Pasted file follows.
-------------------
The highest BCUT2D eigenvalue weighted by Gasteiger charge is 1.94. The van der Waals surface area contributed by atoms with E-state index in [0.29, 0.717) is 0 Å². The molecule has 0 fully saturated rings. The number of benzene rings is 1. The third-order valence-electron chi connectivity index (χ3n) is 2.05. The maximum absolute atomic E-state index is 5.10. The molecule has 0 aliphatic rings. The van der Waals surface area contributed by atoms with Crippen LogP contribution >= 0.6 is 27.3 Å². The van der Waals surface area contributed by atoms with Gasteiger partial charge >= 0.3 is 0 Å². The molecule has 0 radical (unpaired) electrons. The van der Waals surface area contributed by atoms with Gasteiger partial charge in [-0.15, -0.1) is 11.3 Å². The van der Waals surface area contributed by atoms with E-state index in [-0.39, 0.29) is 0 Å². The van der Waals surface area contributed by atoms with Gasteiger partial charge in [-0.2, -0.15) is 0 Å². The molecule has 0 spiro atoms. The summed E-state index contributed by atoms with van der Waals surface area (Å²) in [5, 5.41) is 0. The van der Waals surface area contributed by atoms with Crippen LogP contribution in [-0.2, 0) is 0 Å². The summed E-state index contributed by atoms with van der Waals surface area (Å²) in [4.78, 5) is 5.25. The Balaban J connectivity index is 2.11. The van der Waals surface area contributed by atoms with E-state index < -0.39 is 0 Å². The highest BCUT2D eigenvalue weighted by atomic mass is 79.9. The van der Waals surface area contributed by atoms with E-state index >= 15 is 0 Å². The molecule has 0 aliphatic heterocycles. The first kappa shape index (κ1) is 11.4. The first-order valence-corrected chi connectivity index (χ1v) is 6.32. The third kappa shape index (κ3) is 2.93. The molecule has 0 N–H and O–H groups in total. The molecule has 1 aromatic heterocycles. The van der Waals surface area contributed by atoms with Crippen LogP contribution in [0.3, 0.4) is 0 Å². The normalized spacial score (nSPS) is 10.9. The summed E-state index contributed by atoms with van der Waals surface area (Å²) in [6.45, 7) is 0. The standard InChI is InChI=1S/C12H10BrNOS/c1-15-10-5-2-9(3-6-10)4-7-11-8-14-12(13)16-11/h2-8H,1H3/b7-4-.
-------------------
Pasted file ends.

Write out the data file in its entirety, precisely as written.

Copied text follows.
The highest BCUT2D eigenvalue weighted by Gasteiger charge is 1.94. The van der Waals surface area contributed by atoms with E-state index in [0.29, 0.717) is 0 Å². The molecule has 0 fully saturated rings. The number of benzene rings is 1. The third-order valence-electron chi connectivity index (χ3n) is 2.05. The maximum absolute atomic E-state index is 5.10. The molecule has 0 aliphatic rings. The van der Waals surface area contributed by atoms with Crippen LogP contribution >= 0.6 is 27.3 Å². The van der Waals surface area contributed by atoms with Gasteiger partial charge >= 0.3 is 0 Å². The molecule has 0 radical (unpaired) electrons. The van der Waals surface area contributed by atoms with Gasteiger partial charge in [-0.15, -0.1) is 11.3 Å². The van der Waals surface area contributed by atoms with E-state index in [-0.39, 0.29) is 0 Å². The van der Waals surface area contributed by atoms with Gasteiger partial charge in [-0.2, -0.15) is 0 Å². The molecule has 0 spiro atoms. The summed E-state index contributed by atoms with van der Waals surface area (Å²) in [5, 5.41) is 0. The van der Waals surface area contributed by atoms with Crippen LogP contribution in [-0.2, 0) is 0 Å². The summed E-state index contributed by atoms with van der Waals surface area (Å²) in [4.78, 5) is 5.25. The Balaban J connectivity index is 2.11. The van der Waals surface area contributed by atoms with E-state index < -0.39 is 0 Å². The highest BCUT2D eigenvalue weighted by atomic mass is 79.9. The van der Waals surface area contributed by atoms with E-state index >= 15 is 0 Å². The molecule has 0 aliphatic heterocycles. The first kappa shape index (κ1) is 11.4. The first-order valence-corrected chi connectivity index (χ1v) is 6.32. The third kappa shape index (κ3) is 2.93. The molecule has 0 N–H and O–H groups in total. The molecule has 1 aromatic heterocycles. The van der Waals surface area contributed by atoms with Crippen LogP contribution in [0.3, 0.4) is 0 Å². The normalized spacial score (nSPS) is 10.9. The summed E-state index contributed by atoms with van der Waals surface area (Å²) in [6.45, 7) is 0. The standard InChI is InChI=1S/C12H10BrNOS/c1-15-10-5-2-9(3-6-10)4-7-11-8-14-12(13)16-11/h2-8H,1H3/b7-4-.